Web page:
The Just Energy Transition Partnership (JETP) was one of the major announcements that emerged from COP26. This is a partnership between France, Germany, United Kingdom, United States and the European Union with South Africa. It is a multi-billion dollar venture that aims to facilitate a just energy transition. Overall it forms part of the broader concept of climate finance.
So what is Climate Finance:
Climate finance according to the United Nations Framework Convention on Climate Change (UNFCCC), is local, national or transnational financing. This financing is to support mitigation and adaptation actions that will address climate change. The financing might come from public, private and alternative sources of financing. The UNFCCC, the Kyoto Protocol and the Paris Agreement call on wealthy countries to assist those that are more vulnerable.
Recently a Civil Society Town Hall on Climate Finance and Just Energy Transition Partnership, was held. Neoka Naidoo, an independent climate specialist, raised the point that lots of money is being spent on climate finance. Naidoo said the question then arises around where the money is going.
What is the financial mechanism?
As part of the climate finance work, there are financial mechanisms to regulate and control the financing. To facilitate the provision of climate finance, the UNFCCC established a financial mechanism to provide financial resources to developing countries. This is a mechanism that serves the Kyoto Protocol and the Paris Agreement. There are two main mechanisms: the Global Environment Facility(GEF) and the Green Climate Fund (GCF). The GEF and GCF serve as the operating entity of the financial mechanism. The mechanisms are accountable to the Conference of the Parties or COP. The COP decides its policies, programme priorities and eligibility criteria for funding.
The longer term process is aimed at scaling up climate finance of resources originating from a wide variety of sources, public and private, bilateral and multilateral. Reportedly the majority of international public climate finance is provided upfront before a project is operational. In September 2022, the World Bank Group announced it had delivered $31.7 billion as part of climate finance.
What is the South African context – JETP as an example of climate financing
Within the South African context at the moment, the JETP Investment Plan (JETP-IP) is the major climate finance talking point. The plan aims to mobilise the initial commitment of $8.5 billion for the first phase of financing from the JETP. The JETP aimed to mobilise this through various mechanisms including grants, concessional loans and investments and risk sharing instruments. It is an investment plan centred around decarbonisation with a particular focus on electricity. Its other priority sectors include green hydrogen and electric vehicles. It aims to support South Africa’s efforts to phase-down its reliance on fossil fuels for energy through a just transition. South Africa is the thirteenth largest greenhouse gas emitter in the world. The country relies on coal for 70 percent of its total energy supply.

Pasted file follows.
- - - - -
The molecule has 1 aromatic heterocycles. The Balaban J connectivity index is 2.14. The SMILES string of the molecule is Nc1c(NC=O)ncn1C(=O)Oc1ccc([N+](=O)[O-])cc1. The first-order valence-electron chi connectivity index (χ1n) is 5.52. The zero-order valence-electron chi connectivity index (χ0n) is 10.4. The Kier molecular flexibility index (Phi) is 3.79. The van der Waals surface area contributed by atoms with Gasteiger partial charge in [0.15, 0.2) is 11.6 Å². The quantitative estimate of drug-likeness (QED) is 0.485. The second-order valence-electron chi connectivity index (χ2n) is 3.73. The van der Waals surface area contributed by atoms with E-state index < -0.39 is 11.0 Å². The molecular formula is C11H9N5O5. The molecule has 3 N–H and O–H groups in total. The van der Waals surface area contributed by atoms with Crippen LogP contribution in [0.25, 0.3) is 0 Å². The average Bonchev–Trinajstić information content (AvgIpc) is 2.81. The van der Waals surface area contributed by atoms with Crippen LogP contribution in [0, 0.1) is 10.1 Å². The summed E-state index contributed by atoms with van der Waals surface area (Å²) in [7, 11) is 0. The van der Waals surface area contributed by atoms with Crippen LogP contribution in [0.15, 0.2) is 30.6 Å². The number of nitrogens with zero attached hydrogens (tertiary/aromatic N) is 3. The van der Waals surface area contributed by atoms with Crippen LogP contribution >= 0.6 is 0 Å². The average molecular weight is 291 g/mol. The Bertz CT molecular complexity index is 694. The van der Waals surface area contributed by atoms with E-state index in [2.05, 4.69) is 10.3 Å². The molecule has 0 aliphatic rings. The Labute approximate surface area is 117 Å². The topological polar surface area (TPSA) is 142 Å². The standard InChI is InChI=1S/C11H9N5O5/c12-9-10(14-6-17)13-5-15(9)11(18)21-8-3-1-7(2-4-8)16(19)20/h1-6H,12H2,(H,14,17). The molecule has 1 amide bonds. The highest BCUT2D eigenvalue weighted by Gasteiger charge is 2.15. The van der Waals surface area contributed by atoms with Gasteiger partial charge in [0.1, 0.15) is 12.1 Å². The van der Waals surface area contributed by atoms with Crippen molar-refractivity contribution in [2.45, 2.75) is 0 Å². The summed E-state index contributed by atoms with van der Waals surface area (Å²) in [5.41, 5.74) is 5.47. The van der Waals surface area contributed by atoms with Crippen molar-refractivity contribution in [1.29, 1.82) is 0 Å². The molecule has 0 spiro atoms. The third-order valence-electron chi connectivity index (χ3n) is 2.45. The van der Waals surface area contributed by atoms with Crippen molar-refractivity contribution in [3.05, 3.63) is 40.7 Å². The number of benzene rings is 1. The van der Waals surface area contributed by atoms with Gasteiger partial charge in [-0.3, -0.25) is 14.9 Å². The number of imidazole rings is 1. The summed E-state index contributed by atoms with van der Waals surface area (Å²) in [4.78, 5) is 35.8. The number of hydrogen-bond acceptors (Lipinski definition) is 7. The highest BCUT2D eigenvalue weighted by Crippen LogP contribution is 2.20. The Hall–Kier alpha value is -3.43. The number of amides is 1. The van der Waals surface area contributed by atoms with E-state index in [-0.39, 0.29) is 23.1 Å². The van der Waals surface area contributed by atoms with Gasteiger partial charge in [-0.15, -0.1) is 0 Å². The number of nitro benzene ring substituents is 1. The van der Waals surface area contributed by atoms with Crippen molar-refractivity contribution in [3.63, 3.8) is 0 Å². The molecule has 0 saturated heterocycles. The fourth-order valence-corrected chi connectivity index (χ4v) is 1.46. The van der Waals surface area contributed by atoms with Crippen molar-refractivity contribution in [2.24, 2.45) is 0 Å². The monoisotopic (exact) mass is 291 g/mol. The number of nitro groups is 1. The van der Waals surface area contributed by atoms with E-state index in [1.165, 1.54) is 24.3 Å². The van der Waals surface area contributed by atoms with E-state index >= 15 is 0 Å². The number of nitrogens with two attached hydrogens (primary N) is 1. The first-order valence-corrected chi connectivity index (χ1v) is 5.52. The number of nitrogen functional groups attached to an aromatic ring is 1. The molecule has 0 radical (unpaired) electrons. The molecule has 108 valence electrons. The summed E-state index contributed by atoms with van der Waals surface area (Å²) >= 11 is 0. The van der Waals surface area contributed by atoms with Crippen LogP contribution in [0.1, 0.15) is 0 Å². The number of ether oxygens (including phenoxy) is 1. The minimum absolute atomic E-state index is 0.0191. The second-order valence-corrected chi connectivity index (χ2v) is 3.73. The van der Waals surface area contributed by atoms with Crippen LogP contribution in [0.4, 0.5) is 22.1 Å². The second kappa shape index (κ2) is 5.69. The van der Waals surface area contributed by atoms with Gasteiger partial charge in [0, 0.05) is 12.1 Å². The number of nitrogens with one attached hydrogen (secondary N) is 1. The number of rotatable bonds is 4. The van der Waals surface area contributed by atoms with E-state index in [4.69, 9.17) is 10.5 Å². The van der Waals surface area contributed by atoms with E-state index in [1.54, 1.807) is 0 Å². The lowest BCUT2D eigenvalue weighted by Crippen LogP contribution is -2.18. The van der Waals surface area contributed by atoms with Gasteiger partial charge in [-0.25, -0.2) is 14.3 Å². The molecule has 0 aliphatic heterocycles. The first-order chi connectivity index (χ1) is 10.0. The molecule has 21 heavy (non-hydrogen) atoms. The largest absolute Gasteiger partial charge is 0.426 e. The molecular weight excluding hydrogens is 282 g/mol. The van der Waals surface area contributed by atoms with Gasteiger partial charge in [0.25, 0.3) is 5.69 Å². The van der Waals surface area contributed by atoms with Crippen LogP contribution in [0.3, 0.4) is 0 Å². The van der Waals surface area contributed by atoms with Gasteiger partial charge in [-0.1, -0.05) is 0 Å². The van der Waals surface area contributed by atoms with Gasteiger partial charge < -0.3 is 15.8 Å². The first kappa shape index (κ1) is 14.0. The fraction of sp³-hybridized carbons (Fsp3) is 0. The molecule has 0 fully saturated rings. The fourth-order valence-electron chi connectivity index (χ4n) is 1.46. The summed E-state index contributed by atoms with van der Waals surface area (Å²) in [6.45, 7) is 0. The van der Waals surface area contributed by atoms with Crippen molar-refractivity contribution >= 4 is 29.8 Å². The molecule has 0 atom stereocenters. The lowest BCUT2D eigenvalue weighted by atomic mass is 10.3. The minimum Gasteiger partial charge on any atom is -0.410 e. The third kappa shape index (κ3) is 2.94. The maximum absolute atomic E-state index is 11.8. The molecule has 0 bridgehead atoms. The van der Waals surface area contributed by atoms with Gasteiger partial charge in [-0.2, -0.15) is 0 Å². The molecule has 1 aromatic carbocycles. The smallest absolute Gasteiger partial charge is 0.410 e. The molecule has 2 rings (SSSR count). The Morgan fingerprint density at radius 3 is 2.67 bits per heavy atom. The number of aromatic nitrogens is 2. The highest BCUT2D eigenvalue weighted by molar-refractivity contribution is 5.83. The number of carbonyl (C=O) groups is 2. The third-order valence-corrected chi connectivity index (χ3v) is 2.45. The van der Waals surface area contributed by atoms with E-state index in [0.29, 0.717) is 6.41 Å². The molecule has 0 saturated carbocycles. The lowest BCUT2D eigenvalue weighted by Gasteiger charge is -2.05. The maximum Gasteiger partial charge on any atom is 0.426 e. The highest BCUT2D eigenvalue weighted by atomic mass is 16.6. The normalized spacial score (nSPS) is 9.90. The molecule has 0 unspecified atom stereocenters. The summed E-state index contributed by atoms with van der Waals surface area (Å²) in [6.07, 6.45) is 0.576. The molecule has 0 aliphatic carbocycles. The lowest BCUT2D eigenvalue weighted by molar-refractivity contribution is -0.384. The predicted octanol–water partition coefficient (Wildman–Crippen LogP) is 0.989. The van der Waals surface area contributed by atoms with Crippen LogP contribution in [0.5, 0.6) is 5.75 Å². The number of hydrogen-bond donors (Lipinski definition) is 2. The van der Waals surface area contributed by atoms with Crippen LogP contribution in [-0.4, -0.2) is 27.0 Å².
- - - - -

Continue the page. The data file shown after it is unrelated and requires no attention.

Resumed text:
President Cyril Ramaphosa said at the time: “We look forward to a long term partnership that can serve as an appropriate model of support for climate action from developed to developing countries, recognising the importance of a just transition to a low carbon, climate resilient society that promotes employment and livelihoods.”
Questions around the JETP
Hlengiwe Radebe, project officer at the World Wildlife Fund said at the townhall, the question is what is in the plan. Many civil society organisations have raised questions about the accountability and transparency of the process. In October, the cabinet endorsed the JET-IP, which could help unlock the climate-change financing. The JETP-IP is supposed to be presented at COP27 which is happening in Egypt in November. However, the public of South Africa have not been privy to the details of the climate finance deal. The environment minister announced the plan would be available for public comment after COP27.
Matthew Grant from the South African Federation of Trade Unions said during the townhall that he believes the JETP is a small part of the bigger crisis. Grant said the JETP is going to create more exploitation because it’s going to be on their terms meaning the five countries who will be providing the loan/investment.
Why is climate financing important?
During the townhall, the various speakers and organisations raised a major concern around the lack of civil society participation. Melissa Fourie, a Presidential Climate Commissioner (PCC) and the Centre for Environmental Rights executive director said lots of sectors are eyeing the financing without consideration. Fourie raised the issue that there is a need to track the flows of money from the JETP as there is no guarantee it will go where it needs to go.
Cleo Shezi from the Climate Justice Coalition said that the wealthy, developed countries need to know “We don’t owe them. They owe us”. Shezi said there has also been no clarification from Eskom about what will be happening on the ground during the preparation of the plans. There is a need for assurances about how the money will be paid back and what the government will do in order to get this process right.
The just energy transition is an important and urgent process that needs to happen. Climate finance is meant to facilitate the process. However, as Fourie raised during the townhall, there is no clarity around whether progress is being made and who decides what is progress.
Writing in the Mail and Guardian, Fourie and Wandisa Phama said: “Whatever form it takes, if the South Africa JETP fails to deliver, it would not only be a major blow for South Africa’s own decarbonisation and climate justice, but also demonstrate that the fanfare about this deal by historical emitters of the Global North at COP26 was all smoke and mirrors.”